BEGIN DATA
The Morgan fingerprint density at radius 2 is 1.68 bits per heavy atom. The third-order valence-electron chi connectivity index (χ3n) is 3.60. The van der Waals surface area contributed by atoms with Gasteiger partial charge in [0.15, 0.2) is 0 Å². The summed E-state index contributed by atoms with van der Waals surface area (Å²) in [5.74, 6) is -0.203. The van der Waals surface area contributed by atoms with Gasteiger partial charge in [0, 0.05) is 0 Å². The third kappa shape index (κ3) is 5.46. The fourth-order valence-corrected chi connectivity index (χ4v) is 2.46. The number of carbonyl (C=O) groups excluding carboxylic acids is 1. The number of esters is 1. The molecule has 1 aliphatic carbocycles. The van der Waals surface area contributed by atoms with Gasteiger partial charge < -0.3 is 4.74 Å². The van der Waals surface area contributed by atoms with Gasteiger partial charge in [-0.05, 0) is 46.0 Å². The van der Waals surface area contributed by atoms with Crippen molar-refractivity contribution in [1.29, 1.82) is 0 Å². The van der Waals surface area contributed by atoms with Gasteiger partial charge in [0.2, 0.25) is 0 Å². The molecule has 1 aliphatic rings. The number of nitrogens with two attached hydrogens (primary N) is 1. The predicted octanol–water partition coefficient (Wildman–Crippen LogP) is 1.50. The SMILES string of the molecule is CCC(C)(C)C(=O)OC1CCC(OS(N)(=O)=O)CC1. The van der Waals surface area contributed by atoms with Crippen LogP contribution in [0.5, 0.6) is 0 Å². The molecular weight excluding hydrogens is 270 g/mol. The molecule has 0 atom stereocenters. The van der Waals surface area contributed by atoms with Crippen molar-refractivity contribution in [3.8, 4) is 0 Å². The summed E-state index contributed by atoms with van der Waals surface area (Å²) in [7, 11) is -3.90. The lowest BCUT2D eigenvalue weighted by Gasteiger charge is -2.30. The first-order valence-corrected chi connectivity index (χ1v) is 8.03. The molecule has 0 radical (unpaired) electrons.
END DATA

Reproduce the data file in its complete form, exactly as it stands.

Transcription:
The Morgan fingerprint density at radius 2 is 1.68 bits per heavy atom. The third-order valence-electron chi connectivity index (χ3n) is 3.60. The van der Waals surface area contributed by atoms with Gasteiger partial charge in [0.15, 0.2) is 0 Å². The summed E-state index contributed by atoms with van der Waals surface area (Å²) in [5.74, 6) is -0.203. The van der Waals surface area contributed by atoms with Gasteiger partial charge in [0, 0.05) is 0 Å². The third kappa shape index (κ3) is 5.46. The fourth-order valence-corrected chi connectivity index (χ4v) is 2.46. The number of carbonyl (C=O) groups excluding carboxylic acids is 1. The number of esters is 1. The molecule has 1 aliphatic carbocycles. The van der Waals surface area contributed by atoms with Gasteiger partial charge < -0.3 is 4.74 Å². The van der Waals surface area contributed by atoms with Gasteiger partial charge in [-0.05, 0) is 46.0 Å². The van der Waals surface area contributed by atoms with Crippen molar-refractivity contribution in [1.29, 1.82) is 0 Å². The van der Waals surface area contributed by atoms with Gasteiger partial charge in [0.2, 0.25) is 0 Å². The molecule has 1 aliphatic rings. The number of nitrogens with two attached hydrogens (primary N) is 1. The predicted octanol–water partition coefficient (Wildman–Crippen LogP) is 1.50. The SMILES string of the molecule is CCC(C)(C)C(=O)OC1CCC(OS(N)(=O)=O)CC1. The van der Waals surface area contributed by atoms with Crippen LogP contribution in [0.5, 0.6) is 0 Å². The molecular weight excluding hydrogens is 270 g/mol. The molecule has 0 atom stereocenters. The van der Waals surface area contributed by atoms with Crippen molar-refractivity contribution in [3.8, 4) is 0 Å². The summed E-state index contributed by atoms with van der Waals surface area (Å²) in [7, 11) is -3.90. The lowest BCUT2D eigenvalue weighted by Gasteiger charge is -2.30. The first-order valence-corrected chi connectivity index (χ1v) is 8.03. The molecule has 0 radical (unpaired) electrons.